Book lovers read year round, of course, but there is something about summer that seems especially made for reading. Whether it’s by the pool or ocean, on a long flight, or at home by the air conditioner, reading is one of summer’s pleasures. Here are some of the books I’ve enjoyed during the past year. Please feel free to respond with comments about these books or recommendations of your own. I’m always eager to hear what others are reading.
"The Weird Sisters" by Eleanor Brown. It’s hard not be a little weird when your English professor father speaks primarily in Shakespearean verse, and you grow up in house infused with books, and without a television. The three sisters are adults in this story, back home because of a family crisis. Together they must untangle their identities and relationships, and sort out who and what they are as adults.
"Hotel on the Corner of Bitter and Sweet" by Jamie Ford. My favorite novel of the year. Henry Lee is a 12-year-old Chinese-American boy who falls in love with the only other non-Caucasian student in his Seattle school, Keiko Okabe, a 12-year-old Japanese-American girl. The problem is that it is World War II. His father hates the Japanese. And Keiko’s family is rounded up and sent to a relocation center. The novel alternates between the 1980s, when Henry’s wife dies of cancer, and the 1940s romance with Keiko. It is truly a bittersweet story, one that stayed with me long after the book was finished.
"The Widower’s Tale" by Julia Glass. Glass specializes in stories of the intricacies of family life and relationships. Her fourth novel features Percy Darling, a cantankerous, newly retired Harvard librarian who takes comfort in stability and certitudes. Certainties give way to surprising reversals of fortune as Percy decides to lease his barn to a local preschool, and his beloved grandson, a Harvard senior, falls in with an ecoterrorist group.
"The Three Weissmanns of Westport" by Caroline Schine. This New York Times notable book of 2010 is an often funny story of three women starting over in their lives. When Betty Weissmann is 75, her husband of five decades trades her in for a younger model. She and her two adult daughters, also in crisis, move to a cottage in Westport, Conn. Together the three women learn that life’s disappointments can open the door to unexpected pleasures.
"Cutting for Stone" by Abraham Verghese. Years ago I enjoyed Verghese’s memoir, "In My Own Country," about his experience treating AIDS patients in rural East Tennessee. This time the doctor turns his literary skills to fiction that draws from his own life. "Cutting for Stone" moves from India to Ethiopia to New York, telling the story of twin brothers set against the backdrop of political turmoil in Ethiopia, the life of the hospital compound in which they grow up, and reconciliation in their new life in New York. I didn’t want this one to end.
"The Third Miracle" by Bill Briggs. Many years ago Bill Briggs was a police reporter for the Nashville Banner and I was his editor. The reporting and writing skills he honed there are evident in this look at how the Vatican makes saints. In 2001, at a Catholic convent in Indiana, a Baptist handyman named Phil McCord makes a desperate prayer for healing of his eye. Inexplicably, he gets better. Was it possible that the long-dead founder of the convent, Mother Theodore Guerin, interceded with God on his behalf ? That’s what the nuns who have long tried to have their founder named a saint believe. Bill follows the process from the Indiana woods to the Vatican in this fascinating book.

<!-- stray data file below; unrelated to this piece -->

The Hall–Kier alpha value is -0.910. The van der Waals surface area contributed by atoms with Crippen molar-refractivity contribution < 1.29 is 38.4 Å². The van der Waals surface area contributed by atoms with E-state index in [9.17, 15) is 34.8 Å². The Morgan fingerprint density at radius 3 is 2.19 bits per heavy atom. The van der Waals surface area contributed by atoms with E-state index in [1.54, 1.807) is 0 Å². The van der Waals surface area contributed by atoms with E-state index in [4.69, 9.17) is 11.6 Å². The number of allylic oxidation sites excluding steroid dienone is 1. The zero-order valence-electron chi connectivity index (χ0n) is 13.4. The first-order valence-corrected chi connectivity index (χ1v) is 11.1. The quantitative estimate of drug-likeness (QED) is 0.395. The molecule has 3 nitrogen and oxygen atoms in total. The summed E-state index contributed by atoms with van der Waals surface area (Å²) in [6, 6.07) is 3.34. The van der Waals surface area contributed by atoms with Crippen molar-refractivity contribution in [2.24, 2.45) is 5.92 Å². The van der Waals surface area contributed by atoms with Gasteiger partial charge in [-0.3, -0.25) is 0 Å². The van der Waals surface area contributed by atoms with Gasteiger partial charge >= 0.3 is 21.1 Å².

"The Grace of Silence" by Michele Norris. The host of NPR’s "All Things Considered" set out to write a book about conversations about race around the country in the wake of Barack Obama’s successful run for the presidency. Instead, she discovered that the conversations she needed to listen and write about were about the race-related secrets she finds within her own family. A beautifully written and poignant memoir.
'Outcasts United: A Refugee Team, an American Town" by Warren St. John. This moving story is set in our own backyard, in Clarkston. St. John, a reporter for The New York Times, tells the story of the Fugees, a soccer program for boys from refugee families who have resettled here. Interwoven with stories of the team are looks at the lives these young boys fled, and the impact of the influx of thousands of refugees from around the world on a small, Southern town. A very good read.
"Made for Goodness" by Desmond Tutu and Mpho Tutu. Desmond Tutu and his daughter Mpho are no strangers to the effects of evil on the world. Growing up in apartheid South Africa, the former Anglican archbishop and Nobel Peace Prize laureate has experienced evil firsthand. And yet, in this moving book he reminds us that God created us for goodness, and that evil is an aberration, not be to be ignored or denied, but overcome.
"The Warmth of Other Suns" by Isabel Wilkerson. An amazing look at the “great migration” of African-Americans from the south to the north. Wilkerson, a former New York Times reporter, focuses on three families, and tells the stories of their treatment in the apartheid South of the Jim Crow era, and the incidents that led them to leave their homes for what was essentially a foreign land. A book that every Southerner should read.